On May 2, 2019, a court in the Southern District of New York (“SDNY”) held that the Office of the Comptroller of the Currency (“OCC”) lacked the statutory authority to charter nondepository special purpose national banks (the so-called “FinTech Charter”).  In denying, with one exception, the OCC’s motions to dismiss claims by New York’s Department of Financial Services (“DFS”), the Court held that the OCC could not charter a nondepository “national bank” because the National Bank Act “unambiguously requires that, absent a statutory provision to the contrary, only depository institutions are eligible to receive national bank charters from the OCC.”  

On July 31, 2018, the OCC announced it would begin to accept and review applications for the FinTech Charter after previously deferring action in response to state regulator opposition.  In response, on September 14, 2018, DFS refiled its litigation challenging the OCC’s authority to grant FinTech Charters. The DFS asserted three claims: (1) the OCC did not have authority to grant FinTech Charters because the “business of banking” under the National Bank Act (12 U.S.C. § §24 (Seventh) and 27(a))requires “receiving deposits”, (2) similarly the OCC overstepped its authority in adopting its 2003 chartering regulation (12 C.F.R. § 5.20(e)(1)) because the regulation did not condition a national bank charter on “receiving deposits”, and (3) the proposed FinTech Charter violates the Tenth Amendment of the United States Constitution.  

After assessing the statutory language and history of the National Bank Act, as well as its meaning within the broader context of other banking laws, the court upheld DFS’s claims that the OCC had overstepped its authority.  The court analyzed the meaning of the OCC’s  authority to charter national banks by reviewing the meaning of “business of banking”.  Tracing the meaning back to the original National Bank Act in 1863, the court concluded that the activities identified as part of the “business of banking” – including receiving deposits in predecessor versions of 12 U.S.C. § 27(a) are mandatory parts of the business of any national bank.  In the court’s view, this requirement was unambiguous.  Accordingly, the court found 12 C.F.R. § 5.20 and, therefore, the FinTech Charter exceeded the OCC’s statutory authority.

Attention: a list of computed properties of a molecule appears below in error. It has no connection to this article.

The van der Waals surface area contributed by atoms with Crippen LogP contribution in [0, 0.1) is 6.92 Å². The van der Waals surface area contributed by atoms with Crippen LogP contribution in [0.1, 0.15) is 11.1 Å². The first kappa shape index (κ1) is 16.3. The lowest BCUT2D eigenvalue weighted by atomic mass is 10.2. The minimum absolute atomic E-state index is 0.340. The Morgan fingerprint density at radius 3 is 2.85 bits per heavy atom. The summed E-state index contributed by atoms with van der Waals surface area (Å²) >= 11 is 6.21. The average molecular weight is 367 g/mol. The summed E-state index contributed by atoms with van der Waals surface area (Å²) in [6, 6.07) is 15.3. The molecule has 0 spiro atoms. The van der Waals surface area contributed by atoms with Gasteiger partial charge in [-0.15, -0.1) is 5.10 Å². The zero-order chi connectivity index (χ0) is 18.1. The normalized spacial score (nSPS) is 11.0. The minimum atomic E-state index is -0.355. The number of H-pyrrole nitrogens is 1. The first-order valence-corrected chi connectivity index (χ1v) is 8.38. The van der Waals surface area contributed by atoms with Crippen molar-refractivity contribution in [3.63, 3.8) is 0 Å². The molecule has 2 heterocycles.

Separately, the court dismissed DFS’s Tenth Amendment claimbecause DFS had claimed that the OCC exceeded its statutory authority and not, as required for a Tenth Amendment claim,that Congress had exceeded its constitutional authority by intruding into authority left to the states under the amendment.

What does it mean?

For the states, the decision represents a major victory in their effort to prevent a federal take-over of the regulation of nonbank FinTech companies.  While the OCC is likely to appeal either now or upon final disposition of the case, and it represents only a single decision in the SDNY, the court’s conclusion buttresses the current model relying principally on state regulation of FinTech businesses.  

For the OCC, the decision is a significant rebuff of its long-standing regulatory position.  Under 12 C.F.R. § 5.20(e), which was adopted in 2003, the OCC claimed that it had the authority under the NBA to charter national banks so long as the chartered entity conducted at least one of the following three activities that it deemed core banking activities: check cashing, receivingdeposits or lending money. Interestingly, the Court viewed the OCC’s adoption of § 5.20(e) in 2003, over 140 years after the NBA first granted the OCC authority to charter national banks, as reason to doubt the OCC’s interpretation of its authority.